Tierra Nova offers support in the form of either a financial contribution or knowledge and experience. One example is the Sipi Falls project in Uganda, which is co-financed by the Dutch ministry of economic affairs. When Simon Lévelt helped build central coffee processing facilities in 2008, Tierra Nova contributed to the establishment of a special training centre for the coffee farmers that are associated with the production facilities. The trainings that are provided contribute to a higher quality of the coffee and they ensure a higher price for the farmers.


  • Finca Irlanda - Mexico

    Construction of facilities for the coffee pickers

  • Ambootia Tea Plantation - India

    The Ambootia Simon Lévelt Primary School is built on the tea plantation

  • Sipi Falls - Uganda

    Construction of a central wet processing factory

Activities in Brazil

Brazil is the largest coffee producer in the world, but when it comes to sustainable agriculture it is lagging behind. Only 0.2% of the Brazilian coffee production is organic, a much lower percentage than the 5-10% in surrounding countries such as Peru and Honduras. This is due to the difference in set-up of the coffee industry in these countries. The coffee sector in Brazil can be described as high-tech; there is not a lot of traditional cultivation. The high standard of living and labour costs in Brazil are another limiting factor for the development of organic cultivation, which is very labour-intensive and therefore less cost-effective.

Tierra Nova decided to focus on Brazil because of the lack of organic coffee cultivation in this country. In February of 2013 the foundation, together with various producers, traders and scientists, organised a conference about coffee in order to investigate whether it would be feasible to develop organic coffee cultivation in Brazil.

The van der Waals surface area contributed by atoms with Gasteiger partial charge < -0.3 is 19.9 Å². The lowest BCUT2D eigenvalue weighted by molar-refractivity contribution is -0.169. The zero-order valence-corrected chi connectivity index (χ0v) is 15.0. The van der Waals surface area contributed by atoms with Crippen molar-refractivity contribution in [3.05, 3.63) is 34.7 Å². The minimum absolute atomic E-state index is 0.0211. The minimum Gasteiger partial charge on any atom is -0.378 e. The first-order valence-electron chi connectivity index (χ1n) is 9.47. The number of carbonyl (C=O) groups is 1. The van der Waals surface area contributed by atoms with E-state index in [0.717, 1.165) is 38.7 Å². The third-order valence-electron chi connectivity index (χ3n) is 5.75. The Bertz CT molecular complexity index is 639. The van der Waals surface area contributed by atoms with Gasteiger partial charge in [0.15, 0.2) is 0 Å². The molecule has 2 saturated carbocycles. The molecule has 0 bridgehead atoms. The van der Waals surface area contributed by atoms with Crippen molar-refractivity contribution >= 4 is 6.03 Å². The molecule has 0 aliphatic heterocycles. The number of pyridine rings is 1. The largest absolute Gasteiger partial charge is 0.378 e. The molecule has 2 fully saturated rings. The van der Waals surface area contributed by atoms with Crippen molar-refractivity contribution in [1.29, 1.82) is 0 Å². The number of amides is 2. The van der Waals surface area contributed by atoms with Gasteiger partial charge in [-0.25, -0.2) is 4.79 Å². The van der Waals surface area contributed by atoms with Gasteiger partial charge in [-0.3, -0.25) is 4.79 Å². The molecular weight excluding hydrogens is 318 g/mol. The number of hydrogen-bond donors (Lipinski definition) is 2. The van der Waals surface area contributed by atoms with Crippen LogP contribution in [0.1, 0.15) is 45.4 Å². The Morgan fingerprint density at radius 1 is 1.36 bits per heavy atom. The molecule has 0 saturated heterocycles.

“A lot of people were sceptical or reserved judgement initially, but the conference turned out to be fruitful”, says Hans. It was decided to resurrect the Associação Café Organico do Brasil or ASOB, the Brazilian association for organic coffee cultivation. A new multi-year project was set up in order to turn Brazil into the country with the highest percentage of organically produced coffee. Once several coffee roasters got involved and the Dutch government decided to invest in the project via the IDH (a Dutch initiative for sustainable trade), it really took off.

Since the kick-off of the project in 2014, more than 2,220 small to medium-sized coffee farmers in the state of Minas Gerais have been following specially developed training programmes. Some of the topics they learn about include how to grow high-quality coffee beans in a sustainable way and how to deal with the effects of climate change by planting suitable trees for providing shadow and ground cover plants and by organising water management. The eventual aim is the certification of their plantations, something which not only is beneficial for the buyers, but also improves the income position of the farmers. A unique aspect of the training programmes that were developed, is that they have been integrated in the regular educational institutions in Minas Gerais.

Hans: “The project in Brazil is one that has to continue developing itself. Financially it will be completed this year, but there is still a long way to go. After that, it’s up to the producers, the traders and the Brazilian government to keep the momentum going. Eventually it should become a self-supporting project, and I’m sure this can be achieved. During the conference it struck me how smart the producers are. I was very impressed by the possibilities they came up with, so I expect that this upward trend will persist.”

Vision for the future

In the future, Tierra Nova wants to continue supporting sustainable ideals. With the Brazilian project soon to be finished, there are no concrete plans for a new mission yet. After several projects aimed at coffee cultivation however, it has been suggested that it might be an idea to focus on tea production too.

Find out more about the projects and various producers share their story

© Simon Lévelt